Immigrants to the United States and their children number a little over 80 million, or about one-quarter of the population. They are divided about evenly between those born abroad and the children born here, who are automatically U.S. citizens. Of the 40 million who were born outside the country, about 11 million are undocumented, having entered without legal authorization.

Since 2001, legal admissions have averaged just over one million per year. Illegal immigration was increasing up until the financial crisis of 2007, but it has since stabilized. About 300,000 to 400,000 unauthorized immigrants come in each year, but about the same number go out.

When most Americans think of a typical immigrant, they may think of an unskilled Mexican willing to take any job, or an Indian doctor with a medical specialty. There is some truth to these contrasting images. Immigrants are more educationally diverse than the native-born population, being overrepresented both in the lowest educational group (not completing high school), but also in the highest (more than a four-year college education).

Economic impact

The study examined the impact of immigration on wages, employment and economic growth. In general, the effects were smaller and less negative than popular rhetoric would suggest. A lot depends on whether the immigrant labor is competitive with native labor or complementary to it. Immigrant labor is most competitive when it is redundant, just creating or expanding a surplus of workers in a certain kind of work. This is most likely for low-skill work. The workers whose job prospects and wages are most likely to be damaged by competition with newcomers are, interestingly enough, prior low-skill immigrants whose economic position is still tenuous. Native-born high school dropouts are the next most likely group to be hurt.

Even for these low-skilled workers, the economic effect of immigration is not simple. While being threatened as workers, they can benefit as consumers. An ample supply of immigrant labor helps hold down the cost of goods and services in such areas as child care, food preparation, house cleaning and repair, and construction.

A lot of immigrant labor is not redundant, even at the low end of the skill spectrum. Employers have trouble filling some jobs just because the work is too unpleasant to appeal to native-born workers. When immigrants accept such jobs, they do not directly threaten the employment and wages of native job-seekers. (One could argue, of course, that if immigrant labor were not available, employers would have to improve wages or working conditions to appeal to native workers, so that immigration hurts the labor force in a general way. That argument has a counter-argument, that if employers couldn’t employ immigrants in the worst jobs, more of them would move their operations over the border. Even if we could wall foreign workers out, we couldn’t wall domestic employers in.)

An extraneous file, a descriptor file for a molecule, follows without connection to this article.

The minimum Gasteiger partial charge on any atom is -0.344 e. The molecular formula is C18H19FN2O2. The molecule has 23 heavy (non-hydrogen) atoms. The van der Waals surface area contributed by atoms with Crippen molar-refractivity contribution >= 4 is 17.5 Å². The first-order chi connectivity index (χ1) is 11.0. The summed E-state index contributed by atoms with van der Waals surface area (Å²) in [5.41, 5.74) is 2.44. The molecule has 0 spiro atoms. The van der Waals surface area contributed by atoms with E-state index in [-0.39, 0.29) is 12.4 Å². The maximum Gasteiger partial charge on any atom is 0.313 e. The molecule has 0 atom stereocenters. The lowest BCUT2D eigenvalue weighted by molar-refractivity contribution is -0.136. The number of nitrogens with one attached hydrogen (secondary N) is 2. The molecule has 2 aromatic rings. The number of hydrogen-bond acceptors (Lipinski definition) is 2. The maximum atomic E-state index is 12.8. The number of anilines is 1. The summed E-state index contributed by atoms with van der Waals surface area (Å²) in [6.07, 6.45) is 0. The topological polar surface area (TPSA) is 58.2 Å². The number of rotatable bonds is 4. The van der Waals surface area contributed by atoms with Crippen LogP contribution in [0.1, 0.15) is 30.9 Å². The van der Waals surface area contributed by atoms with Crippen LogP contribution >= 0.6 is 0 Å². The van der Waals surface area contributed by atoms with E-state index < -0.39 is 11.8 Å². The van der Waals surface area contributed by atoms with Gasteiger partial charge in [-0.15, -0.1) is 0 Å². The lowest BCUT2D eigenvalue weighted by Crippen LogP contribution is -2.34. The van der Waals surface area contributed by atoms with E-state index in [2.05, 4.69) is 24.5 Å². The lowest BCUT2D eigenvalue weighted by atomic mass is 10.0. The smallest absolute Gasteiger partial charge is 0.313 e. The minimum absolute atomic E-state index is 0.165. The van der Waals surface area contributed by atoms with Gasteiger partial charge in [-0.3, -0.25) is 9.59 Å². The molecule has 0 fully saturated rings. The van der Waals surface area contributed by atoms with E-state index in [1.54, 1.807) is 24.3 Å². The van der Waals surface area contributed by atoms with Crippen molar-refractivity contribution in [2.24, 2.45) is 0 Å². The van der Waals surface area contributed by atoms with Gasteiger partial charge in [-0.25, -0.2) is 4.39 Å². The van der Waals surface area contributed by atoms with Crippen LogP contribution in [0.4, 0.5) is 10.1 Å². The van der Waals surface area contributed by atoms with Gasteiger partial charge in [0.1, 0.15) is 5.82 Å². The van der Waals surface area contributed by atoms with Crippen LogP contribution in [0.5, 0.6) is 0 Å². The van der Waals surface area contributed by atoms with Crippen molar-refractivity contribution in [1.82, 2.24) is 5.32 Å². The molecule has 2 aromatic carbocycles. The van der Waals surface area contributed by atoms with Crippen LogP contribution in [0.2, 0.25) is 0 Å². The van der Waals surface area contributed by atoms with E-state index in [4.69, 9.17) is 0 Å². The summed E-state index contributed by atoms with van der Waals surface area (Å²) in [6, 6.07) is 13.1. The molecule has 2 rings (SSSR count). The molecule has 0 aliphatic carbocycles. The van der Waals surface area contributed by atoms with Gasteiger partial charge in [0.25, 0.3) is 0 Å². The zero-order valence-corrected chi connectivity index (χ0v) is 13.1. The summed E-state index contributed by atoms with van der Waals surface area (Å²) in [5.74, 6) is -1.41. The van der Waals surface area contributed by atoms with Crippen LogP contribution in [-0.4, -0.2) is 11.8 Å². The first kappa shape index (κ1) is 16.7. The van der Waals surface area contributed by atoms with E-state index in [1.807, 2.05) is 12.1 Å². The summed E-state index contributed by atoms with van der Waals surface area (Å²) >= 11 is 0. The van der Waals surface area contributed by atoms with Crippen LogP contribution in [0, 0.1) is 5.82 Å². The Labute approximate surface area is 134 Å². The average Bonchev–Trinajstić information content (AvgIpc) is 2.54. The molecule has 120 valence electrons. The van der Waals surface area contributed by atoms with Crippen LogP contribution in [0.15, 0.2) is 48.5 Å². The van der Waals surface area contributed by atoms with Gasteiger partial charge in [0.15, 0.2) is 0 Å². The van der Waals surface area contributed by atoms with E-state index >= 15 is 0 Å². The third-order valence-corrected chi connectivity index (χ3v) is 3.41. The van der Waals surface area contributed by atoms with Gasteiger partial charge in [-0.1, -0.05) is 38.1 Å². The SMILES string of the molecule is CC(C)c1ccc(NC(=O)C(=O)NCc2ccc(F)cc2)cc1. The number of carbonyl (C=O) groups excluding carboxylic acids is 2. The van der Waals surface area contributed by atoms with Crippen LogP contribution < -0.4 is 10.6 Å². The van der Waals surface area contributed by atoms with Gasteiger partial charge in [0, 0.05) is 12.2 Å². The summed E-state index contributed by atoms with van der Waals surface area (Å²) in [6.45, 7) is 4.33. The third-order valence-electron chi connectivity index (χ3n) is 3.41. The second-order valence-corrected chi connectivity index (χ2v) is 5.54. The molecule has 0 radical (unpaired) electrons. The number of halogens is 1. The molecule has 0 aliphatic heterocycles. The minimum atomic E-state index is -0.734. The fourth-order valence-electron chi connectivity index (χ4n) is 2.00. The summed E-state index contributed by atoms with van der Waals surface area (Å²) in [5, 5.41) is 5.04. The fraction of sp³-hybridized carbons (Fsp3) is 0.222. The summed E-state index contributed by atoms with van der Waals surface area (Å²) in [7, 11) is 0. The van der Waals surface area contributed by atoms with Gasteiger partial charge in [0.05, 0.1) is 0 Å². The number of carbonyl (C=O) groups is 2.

Another reason why immigrant labor is complementary rather than competitive is that some immigrants have technical skills that are in short supply. The American educational system has not been doing the greatest job producing mathematicians and scientists. Highly qualified immigrants can fill specialized positions that otherwise would go unfilled, or become entrepreneurs or innovators creating jobs and income for others. “Several studies have found a positive impact of skilled immigration on the wages and employment of both college- and non-college-educated natives. Such findings are consistent with the view that skilled immigrants are often complementary to native-born workers; that spillovers of wage-enhancing knowledge and skills occur as a result of interactions among workers; and that skilled immigrants innovate sufficiently to raise overall productivity.”

The panel also concluded that immigration contributes positively to long-term economic growth, with general economic benefits that go beyond the impact on particular categories of job-seekers. Many economists have warned that the aging of the population in developed countries may hold down the rate of economic growth. Because people have been living longer but having fewer children, many countries are facing a situation with more elderly people to support but fewer working-age people creating the wealth to support them. The influx of foreign workers in their prime working and child-raising years helps alleviate that problem. If the foreigners bring valuable human capital, in the form of needed skills, ambition or a good work ethic, so much the better.

Fiscal impact